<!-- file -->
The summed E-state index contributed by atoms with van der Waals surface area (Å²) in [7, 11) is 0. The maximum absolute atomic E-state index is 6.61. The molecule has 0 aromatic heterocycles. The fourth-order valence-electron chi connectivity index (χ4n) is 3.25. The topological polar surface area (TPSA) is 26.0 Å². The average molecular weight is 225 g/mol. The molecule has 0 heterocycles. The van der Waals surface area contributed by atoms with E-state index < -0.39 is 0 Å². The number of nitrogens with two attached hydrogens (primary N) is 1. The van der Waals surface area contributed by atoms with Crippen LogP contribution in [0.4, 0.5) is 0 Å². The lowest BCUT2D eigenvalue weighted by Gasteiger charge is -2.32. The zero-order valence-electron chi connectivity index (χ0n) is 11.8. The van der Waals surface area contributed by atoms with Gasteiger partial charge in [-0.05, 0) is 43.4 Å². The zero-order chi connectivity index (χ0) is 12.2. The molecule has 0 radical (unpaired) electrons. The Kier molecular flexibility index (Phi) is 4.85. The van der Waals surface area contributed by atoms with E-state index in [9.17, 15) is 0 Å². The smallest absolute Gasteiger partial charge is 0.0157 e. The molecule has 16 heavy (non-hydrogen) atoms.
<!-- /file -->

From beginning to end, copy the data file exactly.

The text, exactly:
The summed E-state index contributed by atoms with van der Waals surface area (Å²) in [7, 11) is 0. The maximum absolute atomic E-state index is 6.61. The molecule has 0 aromatic heterocycles. The fourth-order valence-electron chi connectivity index (χ4n) is 3.25. The topological polar surface area (TPSA) is 26.0 Å². The average molecular weight is 225 g/mol. The molecule has 0 heterocycles. The van der Waals surface area contributed by atoms with E-state index < -0.39 is 0 Å². The number of nitrogens with two attached hydrogens (primary N) is 1. The van der Waals surface area contributed by atoms with Crippen LogP contribution in [0.4, 0.5) is 0 Å². The lowest BCUT2D eigenvalue weighted by Gasteiger charge is -2.32. The zero-order valence-electron chi connectivity index (χ0n) is 11.8. The van der Waals surface area contributed by atoms with Gasteiger partial charge in [-0.05, 0) is 43.4 Å². The zero-order chi connectivity index (χ0) is 12.2. The molecule has 0 radical (unpaired) electrons. The Kier molecular flexibility index (Phi) is 4.85. The van der Waals surface area contributed by atoms with E-state index in [9.17, 15) is 0 Å². The smallest absolute Gasteiger partial charge is 0.0157 e. The molecule has 16 heavy (non-hydrogen) atoms.